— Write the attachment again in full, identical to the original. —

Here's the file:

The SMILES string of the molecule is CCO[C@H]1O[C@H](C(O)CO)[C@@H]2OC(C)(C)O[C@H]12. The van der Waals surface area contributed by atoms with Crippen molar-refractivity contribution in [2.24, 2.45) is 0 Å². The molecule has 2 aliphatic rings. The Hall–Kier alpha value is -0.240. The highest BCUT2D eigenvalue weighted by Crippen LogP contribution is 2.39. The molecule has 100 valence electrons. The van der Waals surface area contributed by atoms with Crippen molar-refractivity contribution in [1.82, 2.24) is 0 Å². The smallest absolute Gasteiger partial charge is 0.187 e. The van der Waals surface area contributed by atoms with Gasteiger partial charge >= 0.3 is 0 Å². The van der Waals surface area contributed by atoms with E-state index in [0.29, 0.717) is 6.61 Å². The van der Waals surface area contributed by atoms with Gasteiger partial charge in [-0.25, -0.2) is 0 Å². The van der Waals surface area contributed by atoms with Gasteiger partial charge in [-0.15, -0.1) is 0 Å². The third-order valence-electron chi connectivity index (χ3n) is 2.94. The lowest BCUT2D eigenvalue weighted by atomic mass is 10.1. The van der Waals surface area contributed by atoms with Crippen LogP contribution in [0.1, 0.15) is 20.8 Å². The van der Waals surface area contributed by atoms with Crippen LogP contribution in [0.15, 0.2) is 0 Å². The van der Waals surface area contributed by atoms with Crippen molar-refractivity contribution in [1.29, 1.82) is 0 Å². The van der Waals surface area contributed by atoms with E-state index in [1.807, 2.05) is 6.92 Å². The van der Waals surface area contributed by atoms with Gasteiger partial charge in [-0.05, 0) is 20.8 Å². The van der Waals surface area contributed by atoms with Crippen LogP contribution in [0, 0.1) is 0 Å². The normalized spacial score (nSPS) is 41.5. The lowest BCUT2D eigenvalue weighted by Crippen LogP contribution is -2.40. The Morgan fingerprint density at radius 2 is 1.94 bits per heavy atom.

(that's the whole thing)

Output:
The SMILES string of the molecule is CCO[C@H]1O[C@H](C(O)CO)[C@@H]2OC(C)(C)O[C@H]12. The van der Waals surface area contributed by atoms with Crippen molar-refractivity contribution in [2.24, 2.45) is 0 Å². The molecule has 2 aliphatic rings. The Hall–Kier alpha value is -0.240. The highest BCUT2D eigenvalue weighted by Crippen LogP contribution is 2.39. The molecule has 100 valence electrons. The van der Waals surface area contributed by atoms with Crippen molar-refractivity contribution in [1.82, 2.24) is 0 Å². The smallest absolute Gasteiger partial charge is 0.187 e. The van der Waals surface area contributed by atoms with Gasteiger partial charge >= 0.3 is 0 Å². The van der Waals surface area contributed by atoms with E-state index in [0.29, 0.717) is 6.61 Å². The van der Waals surface area contributed by atoms with Gasteiger partial charge in [-0.25, -0.2) is 0 Å². The van der Waals surface area contributed by atoms with Gasteiger partial charge in [-0.15, -0.1) is 0 Å². The third-order valence-electron chi connectivity index (χ3n) is 2.94. The lowest BCUT2D eigenvalue weighted by atomic mass is 10.1. The van der Waals surface area contributed by atoms with Crippen LogP contribution in [0.1, 0.15) is 20.8 Å². The van der Waals surface area contributed by atoms with Crippen LogP contribution in [0.15, 0.2) is 0 Å². The van der Waals surface area contributed by atoms with Crippen molar-refractivity contribution in [1.29, 1.82) is 0 Å². The van der Waals surface area contributed by atoms with E-state index in [1.807, 2.05) is 6.92 Å². The van der Waals surface area contributed by atoms with Gasteiger partial charge in [-0.05, 0) is 20.8 Å². The van der Waals surface area contributed by atoms with Crippen LogP contribution in [0, 0.1) is 0 Å². The normalized spacial score (nSPS) is 41.5. The lowest BCUT2D eigenvalue weighted by Crippen LogP contribution is -2.40. The Morgan fingerprint density at radius 2 is 1.94 bits per heavy atom.